By Molly-Ann Leikin, Executive Wedding Speechwriter
You’re getting married! He finally popped the question, “will you sign the pre-nup here and here?”
Since the lawyers filed that document, Vera Wang has been gowning. Jimmy Chew, shoeing. Mothers are kvelling. Daddies are liquidating portfolios – and that’s just for the cake.
Florists, forests, caterers, musicians, beauticians, photographers, videographers, calligraphers, rabbi’s and security guys have come together, forming an industry bigger and more powerful than The US Marine Corps, whose only mission is to make your wedding day perfect.
Now you have to write a speech for your wedding that is worthy of your moment.
I suppose you could find some $77.00 schlock site where you could download the same rhetoric 166,000 other folks have used this week alone. But aren’t you more special than that? Don’t you and your fiancé have a relationship fingerprint that is unique? Don’t you love one another like no other couple ever has? Surely you don’t want your wedding speeches, your wedding toasts and your vows, clogged up with clichés? Wouldn’t you rather be honest, have everything sparkle, saying what could only come from your heart to his?
I know your answer is yes.
But hey, you say, “I’m an IT person, not any kind of speechwriter. I just can’t write a speech or toast for my wedding” Or, “I’m a CFO. No classes on speeches at The Wharton School. I need help writing my speech for my wedding”. And “I have two gold medals for wrestling (OK – one was from the Olympics, the other from the Barney’s ten minute ramekin sale). I can fight. But I can’t write. Especially about love. Love and above. That’s all I know, dude.”
No worries. I can take the intimidation away. Immediately. I can help you write your wedding speech, and wedding toast.
There are many different kinds of speeches and toasts to be given before and during a wedding. They range from the proposal, to the bridal shower to “Attention: there’s a chartreuse pick-up with the lights on…” Follow them with toasts to the bride, groom, by and to the father of the bride, mother of the bride, stepfather of the groom, foster mother of the groom’s moil. Let’s not forget wedding speeches for the maid of honor, best man, siblings of the happy couple, their Facebook friends, Drs. Phil and Drew, family pets, both real and imaginary, and finally, the nannies, some of whom might have to teleconference from caves in Curacao.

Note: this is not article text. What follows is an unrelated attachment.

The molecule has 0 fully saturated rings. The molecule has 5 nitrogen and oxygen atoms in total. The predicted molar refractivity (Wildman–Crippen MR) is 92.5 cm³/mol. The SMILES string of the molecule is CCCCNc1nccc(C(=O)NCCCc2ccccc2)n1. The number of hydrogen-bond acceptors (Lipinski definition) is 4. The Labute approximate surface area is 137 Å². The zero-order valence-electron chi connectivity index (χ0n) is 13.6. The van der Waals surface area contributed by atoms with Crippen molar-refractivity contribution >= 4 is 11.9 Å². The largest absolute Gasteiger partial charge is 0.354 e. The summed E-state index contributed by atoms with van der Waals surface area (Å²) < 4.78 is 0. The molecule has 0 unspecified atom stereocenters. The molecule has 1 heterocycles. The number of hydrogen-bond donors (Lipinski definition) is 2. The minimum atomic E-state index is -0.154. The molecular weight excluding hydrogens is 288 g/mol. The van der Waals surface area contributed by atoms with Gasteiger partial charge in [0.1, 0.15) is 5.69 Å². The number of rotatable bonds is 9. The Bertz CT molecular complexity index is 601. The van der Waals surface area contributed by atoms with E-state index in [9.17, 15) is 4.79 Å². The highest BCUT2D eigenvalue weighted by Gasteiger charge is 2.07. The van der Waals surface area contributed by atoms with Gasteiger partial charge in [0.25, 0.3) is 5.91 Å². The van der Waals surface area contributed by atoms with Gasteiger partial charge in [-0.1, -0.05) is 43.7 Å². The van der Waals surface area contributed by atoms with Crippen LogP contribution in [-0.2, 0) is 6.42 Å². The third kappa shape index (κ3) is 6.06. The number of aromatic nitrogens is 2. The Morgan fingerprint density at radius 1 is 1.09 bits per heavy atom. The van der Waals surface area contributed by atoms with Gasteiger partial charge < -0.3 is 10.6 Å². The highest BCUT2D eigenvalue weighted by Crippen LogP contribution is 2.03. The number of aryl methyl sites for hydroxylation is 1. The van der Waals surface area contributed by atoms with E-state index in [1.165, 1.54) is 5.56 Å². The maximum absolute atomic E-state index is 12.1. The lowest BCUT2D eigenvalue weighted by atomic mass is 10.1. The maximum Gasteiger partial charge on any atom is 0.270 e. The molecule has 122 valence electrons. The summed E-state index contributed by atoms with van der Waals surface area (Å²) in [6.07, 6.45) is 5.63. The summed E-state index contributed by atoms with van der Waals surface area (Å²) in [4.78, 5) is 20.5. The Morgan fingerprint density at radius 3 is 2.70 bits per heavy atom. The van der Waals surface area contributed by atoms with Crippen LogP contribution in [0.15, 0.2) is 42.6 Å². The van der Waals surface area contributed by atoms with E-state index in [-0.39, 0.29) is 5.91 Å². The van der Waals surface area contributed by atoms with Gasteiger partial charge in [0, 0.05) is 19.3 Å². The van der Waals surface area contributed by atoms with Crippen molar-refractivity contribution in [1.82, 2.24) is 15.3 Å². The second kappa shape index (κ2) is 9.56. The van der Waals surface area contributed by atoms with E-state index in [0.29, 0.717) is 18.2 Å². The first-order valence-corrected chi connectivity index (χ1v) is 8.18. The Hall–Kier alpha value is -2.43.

It might feel overwhelming to you, but speechwriting for weddings and writing wedding toasts is easy for me.
Even with all the procrastination, the warm-up is part of my writing process. And yours.
Preparing to write speeches for weddings plus wedding toasts, I go shopping for shoes, take a number of long walks, devour Candy Corn, lock my phones in the trunk, and line up all my ritual stuff. That includes a glass of water, an ice bag for my neck, a second chair on which I rest my right foot, and then hang Post-its saying, “I can do it I can do it I can do it” all around my monitor. Next, I roll my shoulders backwards and forwards, stretch my jaw six times, and finally type something dumb, like “the quick brown fox jumped over the lazy dog”. Then I have something on paper, which I might change to “The quick brown fox skidded to a halt when the hunky, albeit, lazy, dog walked by and the fox knew this was the one…”
See, at that point, I’m actually on point, playing with the words, instead of clobbering every syllable that isn’t brilliant in what I call “my early garbage draft”.
From there, I make lists of what I want to say in my wedding speeches and toasts for weddings.
Like a grocery list. Instead of “linguini, zucchini, scaloppini and gum”, I might write “I love your big feet, your big hugs and small AMEX balance…” Moving forward, I make another list of all the reasons I’m honored to be someone’s life partner, then tell a story or two about our courtship, and look out – I’ve already got a very good start on my remarks. My wedding speech is almost written. See? Easy.
To show you the importance of choosing every word carefully, I was contacted several years ago by The Norman. (not his real name). He had already asked a lady to marry him, twice, and got “no thanks” both times. So he asked me to write a marriage proposal for him that would change the response.
I did. She said yes. The young woman never knew Norman was so romantic, passionate and completely committed to her happiness. (I even told my client to return the ring his lady had been turning down, and get a bigger one, in a more turquoise box tied with a pretty white ribbon.)
He and Julie have been married twenty-one years and six days.
Here are five simple tips to writing a wedding speech or wedding toast, whether the ceremony is at City Hall or in the City of Light.
* Start early. Don’t wait until the flowers and the florist flop over before you commit quality time to what you want to say.
* Practice. This will put you, your fiancé and your guests at ease.
* Be brief. This is about love, not a debate on healthcare.
* Say what you feel, not what other people have already said.
* Be a little funny, a little teary, and finish on a positive note, making everybody cheer.
Should you need some help writing your wedding speech or wedding toast, I’m right here with my basket of beautiful words that we’ll choose together for your one-of-a-kind, one-in-a-lifetime wedding.Go back to Home